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Want to Build Your Own Electric Go-Kart? Now You Can

An MIT student built an electric go-kart, and posted step-by-step instructions for all the world to see.

Remember the Chibikart, the electric go-kart that goes up to 20MPH that we covered a few weeks back? Its creator Charles Guan has designed a new version, known as the "Democratic People's Republic of Chibikart", that excludes parts (hand-wound motors, factory-special batteries) and building techniques (CNC milling and lathe-work) that are hard to obtain outside a university or research setting. Even better: he posted step by step instructions so you can make your own.

Charles's goal was to design and document a kart that any dedicated person could build using easily-purchased, modern hardware-store parts and a reasonable personal shop, along with a little help from services like Big Blue Saw or Shapeways. These companies provide an impressive array of fabrication services to anyone with a credit card and a CAD file at a reasonable price. (Oh, and Charles has posted all of his CAD files for free online.)

Charles explains his motivations in a pre-build rant: "I support the methodology of getting up and building something as an effective way to learn engineering." His hope is that the instructions, born out of a hands-on course he taught, will provide anyone who's interested with the information and understanding they need to get started.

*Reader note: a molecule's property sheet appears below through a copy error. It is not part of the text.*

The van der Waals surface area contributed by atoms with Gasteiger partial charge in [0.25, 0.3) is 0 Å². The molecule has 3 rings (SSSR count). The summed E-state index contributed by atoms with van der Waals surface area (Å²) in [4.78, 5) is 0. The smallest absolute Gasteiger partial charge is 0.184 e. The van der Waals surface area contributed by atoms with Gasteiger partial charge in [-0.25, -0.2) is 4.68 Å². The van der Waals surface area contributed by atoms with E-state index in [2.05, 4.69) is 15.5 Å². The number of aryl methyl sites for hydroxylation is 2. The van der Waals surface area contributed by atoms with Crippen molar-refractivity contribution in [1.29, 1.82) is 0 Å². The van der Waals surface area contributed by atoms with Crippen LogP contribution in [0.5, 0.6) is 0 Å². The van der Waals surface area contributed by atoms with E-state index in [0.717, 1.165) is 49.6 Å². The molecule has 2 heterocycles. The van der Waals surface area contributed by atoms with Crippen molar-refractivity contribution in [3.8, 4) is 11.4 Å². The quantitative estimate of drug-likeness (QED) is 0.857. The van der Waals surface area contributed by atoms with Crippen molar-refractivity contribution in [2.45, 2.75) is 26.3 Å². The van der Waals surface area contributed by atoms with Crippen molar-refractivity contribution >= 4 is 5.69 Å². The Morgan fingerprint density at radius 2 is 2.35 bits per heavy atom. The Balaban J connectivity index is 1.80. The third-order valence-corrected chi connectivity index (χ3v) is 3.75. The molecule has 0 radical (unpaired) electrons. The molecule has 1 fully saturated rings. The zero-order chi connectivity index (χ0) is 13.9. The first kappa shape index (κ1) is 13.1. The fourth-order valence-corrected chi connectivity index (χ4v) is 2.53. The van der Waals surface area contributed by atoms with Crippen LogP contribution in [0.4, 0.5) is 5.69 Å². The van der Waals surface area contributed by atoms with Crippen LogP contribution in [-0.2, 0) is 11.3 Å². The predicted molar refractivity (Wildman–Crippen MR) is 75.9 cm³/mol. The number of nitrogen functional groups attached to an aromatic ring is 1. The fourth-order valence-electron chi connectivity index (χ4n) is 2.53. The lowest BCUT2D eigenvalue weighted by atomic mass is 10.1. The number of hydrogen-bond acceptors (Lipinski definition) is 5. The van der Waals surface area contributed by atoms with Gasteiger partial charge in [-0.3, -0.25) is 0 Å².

Charles finds what working with a human-sized system provides people with a better intuitive understanding of common mechanical engineering concepts than does working with the small-scale toy systems commonly used in undergraduate mechanical engineering courses. "The numbers are in a range which make more sense to think about--you understand more what 10 pounds-force is like than 0.1 pounds-force[...] You can't bend 1/2" aluminum vehicle frame plates to suit your misaligned bearings, but 1/32" sheet metal robot frames just don't illustrate that well."

Despite this, the DPR Chibikart is not intended specifically as a teaching tool. Charles's goal is for it to be first and foremost a fun project, more difficult and more interesting than building something out of 2-by-4s from Home Depot--an "exploration of the hidden underbelly of engineering."

Thanks to this, you too can, with a little work, tool around like a maniac on your own electric go-kart. (You'll also need about USD $1000 if you purchase everything new.)

Speaking of the "hidden underbelly of engineering"--maybe next we can get a motorized rollerblades how-to?

[Instructables, e to the i pi plus one via Hack a Day]

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